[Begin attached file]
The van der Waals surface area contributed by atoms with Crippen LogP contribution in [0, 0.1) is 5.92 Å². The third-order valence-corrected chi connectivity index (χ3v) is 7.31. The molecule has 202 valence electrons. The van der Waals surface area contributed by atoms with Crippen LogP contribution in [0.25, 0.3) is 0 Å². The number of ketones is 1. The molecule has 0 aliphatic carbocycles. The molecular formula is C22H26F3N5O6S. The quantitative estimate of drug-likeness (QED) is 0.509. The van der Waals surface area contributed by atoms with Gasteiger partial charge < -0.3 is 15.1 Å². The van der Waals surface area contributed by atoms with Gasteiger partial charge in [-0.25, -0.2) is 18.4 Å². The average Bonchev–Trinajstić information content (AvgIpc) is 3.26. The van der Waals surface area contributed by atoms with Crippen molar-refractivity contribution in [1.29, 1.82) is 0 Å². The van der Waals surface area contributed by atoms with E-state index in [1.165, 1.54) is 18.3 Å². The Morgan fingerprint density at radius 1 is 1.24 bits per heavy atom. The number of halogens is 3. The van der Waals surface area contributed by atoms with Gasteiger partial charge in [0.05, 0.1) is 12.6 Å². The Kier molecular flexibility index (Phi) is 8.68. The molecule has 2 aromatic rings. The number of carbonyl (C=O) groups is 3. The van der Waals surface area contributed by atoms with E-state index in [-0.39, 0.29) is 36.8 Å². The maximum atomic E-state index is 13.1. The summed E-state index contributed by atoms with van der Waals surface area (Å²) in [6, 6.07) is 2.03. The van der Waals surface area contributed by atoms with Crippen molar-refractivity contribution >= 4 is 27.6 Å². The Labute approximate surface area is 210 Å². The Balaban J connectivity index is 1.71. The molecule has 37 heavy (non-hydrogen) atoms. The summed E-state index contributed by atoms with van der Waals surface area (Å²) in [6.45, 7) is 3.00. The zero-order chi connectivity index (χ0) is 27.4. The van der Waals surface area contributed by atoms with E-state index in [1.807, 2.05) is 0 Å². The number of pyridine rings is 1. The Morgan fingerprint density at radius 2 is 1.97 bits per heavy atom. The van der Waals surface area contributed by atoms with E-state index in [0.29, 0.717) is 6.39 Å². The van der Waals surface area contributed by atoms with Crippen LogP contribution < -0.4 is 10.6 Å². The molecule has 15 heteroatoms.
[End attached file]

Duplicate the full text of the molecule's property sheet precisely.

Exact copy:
The van der Waals surface area contributed by atoms with Crippen LogP contribution in [0, 0.1) is 5.92 Å². The third-order valence-corrected chi connectivity index (χ3v) is 7.31. The molecule has 202 valence electrons. The van der Waals surface area contributed by atoms with Crippen LogP contribution in [0.25, 0.3) is 0 Å². The number of ketones is 1. The molecule has 0 aliphatic carbocycles. The molecular formula is C22H26F3N5O6S. The quantitative estimate of drug-likeness (QED) is 0.509. The van der Waals surface area contributed by atoms with Gasteiger partial charge < -0.3 is 15.1 Å². The van der Waals surface area contributed by atoms with Gasteiger partial charge in [-0.25, -0.2) is 18.4 Å². The average Bonchev–Trinajstić information content (AvgIpc) is 3.26. The van der Waals surface area contributed by atoms with Crippen molar-refractivity contribution in [1.29, 1.82) is 0 Å². The van der Waals surface area contributed by atoms with E-state index in [1.165, 1.54) is 18.3 Å². The Morgan fingerprint density at radius 1 is 1.24 bits per heavy atom. The number of halogens is 3. The van der Waals surface area contributed by atoms with Gasteiger partial charge in [0.05, 0.1) is 12.6 Å². The Kier molecular flexibility index (Phi) is 8.68. The molecule has 2 aromatic rings. The number of carbonyl (C=O) groups is 3. The van der Waals surface area contributed by atoms with E-state index in [-0.39, 0.29) is 36.8 Å². The maximum atomic E-state index is 13.1. The summed E-state index contributed by atoms with van der Waals surface area (Å²) in [6, 6.07) is 2.03. The van der Waals surface area contributed by atoms with Crippen molar-refractivity contribution >= 4 is 27.6 Å². The Labute approximate surface area is 210 Å². The Balaban J connectivity index is 1.71. The molecule has 37 heavy (non-hydrogen) atoms. The summed E-state index contributed by atoms with van der Waals surface area (Å²) in [6.45, 7) is 3.00. The zero-order chi connectivity index (χ0) is 27.4. The van der Waals surface area contributed by atoms with E-state index in [1.807, 2.05) is 0 Å². The number of pyridine rings is 1. The Morgan fingerprint density at radius 2 is 1.97 bits per heavy atom. The van der Waals surface area contributed by atoms with E-state index in [0.29, 0.717) is 6.39 Å². The van der Waals surface area contributed by atoms with Crippen LogP contribution < -0.4 is 10.6 Å². The molecule has 15 heteroatoms.